Jesus told her, “Your brother will rise [from the dead].” Martha replied, “I know that he will rise [from the dead] in the resurrection on the last day.” Jesus said to her, “I am the Resurrection and the Life. Whoever believes in (adheres to, trusts in, relies on) Me [as Savior] will live even if he dies; and everyone who lives and believes in Me [as Savior] will never die. Do you believe this?” She said to Him, “Yes, Lord; I have believed and continue to believe that You are the Christ (the Messiah, the Anointed), the Son of God, He who was [destined and promised] to come into the world [and it is for You that the world has waited]. John 11:23-27 AMP
Like Martha, I believe Jesus is the Messiah, the Anointed One (verse 27). So, I tried to make biblical sense of my disappointment. And when that didn’t work, I simply swallowed it. I sat in church and worshiped without expectation- too afraid to faith-up again. I read the Word without seeking understanding- too afraid to be wrong again. I prayed guarded prayers- too afraid to believe again. And Jesus wept, again.
Martha didn’t answer Jesus’ question. He didn’t ask her if she believed that He was the Messiah. He asked her if she believed He was the Resurrection. And that’s what He’s asking you and me today and every day.
“I didn’t ask you if you believed that I’M the Messiah. I asked you if you believed that I am the Resurrection; if you believed that I am the life. Do you believe that I’m bigger than the death of a loved one? Do you believe that I am bigger than the death of your marriage? Bigger than that court decision? Bigger than that cancer? Bigger than that “perceived” lost opportunity? Do you believe in ME, not as just the Messiah, but the One in whom there is no death!?”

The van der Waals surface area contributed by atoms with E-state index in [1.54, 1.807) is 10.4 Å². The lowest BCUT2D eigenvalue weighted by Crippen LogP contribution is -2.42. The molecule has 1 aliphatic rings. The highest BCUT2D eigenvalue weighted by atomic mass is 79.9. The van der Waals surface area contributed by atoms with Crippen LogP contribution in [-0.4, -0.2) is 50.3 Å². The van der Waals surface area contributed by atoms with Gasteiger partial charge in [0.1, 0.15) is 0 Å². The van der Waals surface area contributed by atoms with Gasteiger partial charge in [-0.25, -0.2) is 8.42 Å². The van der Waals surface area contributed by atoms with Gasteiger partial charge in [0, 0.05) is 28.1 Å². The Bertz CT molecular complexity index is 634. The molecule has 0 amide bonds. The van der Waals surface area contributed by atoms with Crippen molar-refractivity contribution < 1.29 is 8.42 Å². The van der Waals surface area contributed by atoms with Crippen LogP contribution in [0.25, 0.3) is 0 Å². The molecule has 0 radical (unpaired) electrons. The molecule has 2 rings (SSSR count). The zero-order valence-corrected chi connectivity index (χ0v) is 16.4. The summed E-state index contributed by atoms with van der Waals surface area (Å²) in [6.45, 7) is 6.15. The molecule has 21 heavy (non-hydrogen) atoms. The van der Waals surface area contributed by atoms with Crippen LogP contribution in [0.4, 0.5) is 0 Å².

I had no answer, and then I wept. But just this week, in the spirit that defines His character, Holy Spirit gave me a much needed reminder of His love for me. A very public reminder, in which He had a visiting prophet to call me by name out of a crowd of thousands. I am humbled by His overt, public display of affection. And slightly embarrassed by my frail response to recent life events.
Jeremiah 29:11 reminds me that God is the One with the plan for my life, for my future. He didn’t ask me for my plan. Nor is He going to put His plan on the back burner just because I prayed, fasted, sowed, and entered into agreement with two or more Believers. I can’t control Him; that would make me god.
The message for all of us is two-fold but simple:
We can save ourselves from unnecessary frustrations and disappointment if we follow His leading, instead of trying to get Him to follow us, to co-sign our insanity, or give us everything on our Christmas wish list. I don’t know about you, but I can think of at least two prayers I’m glad that the Father didn’t “move” on.
Understanding that He is indeed Life is a result of a nurtured relationship. A relationship in which we seek His face and not just His hand; His presence, not just His promises. We can’t be fickle in our faith when things don’t happen as we prayed and planned. To do so is to give ground to the enemy of our soul. And that makes Jesus cry hot, angry tears.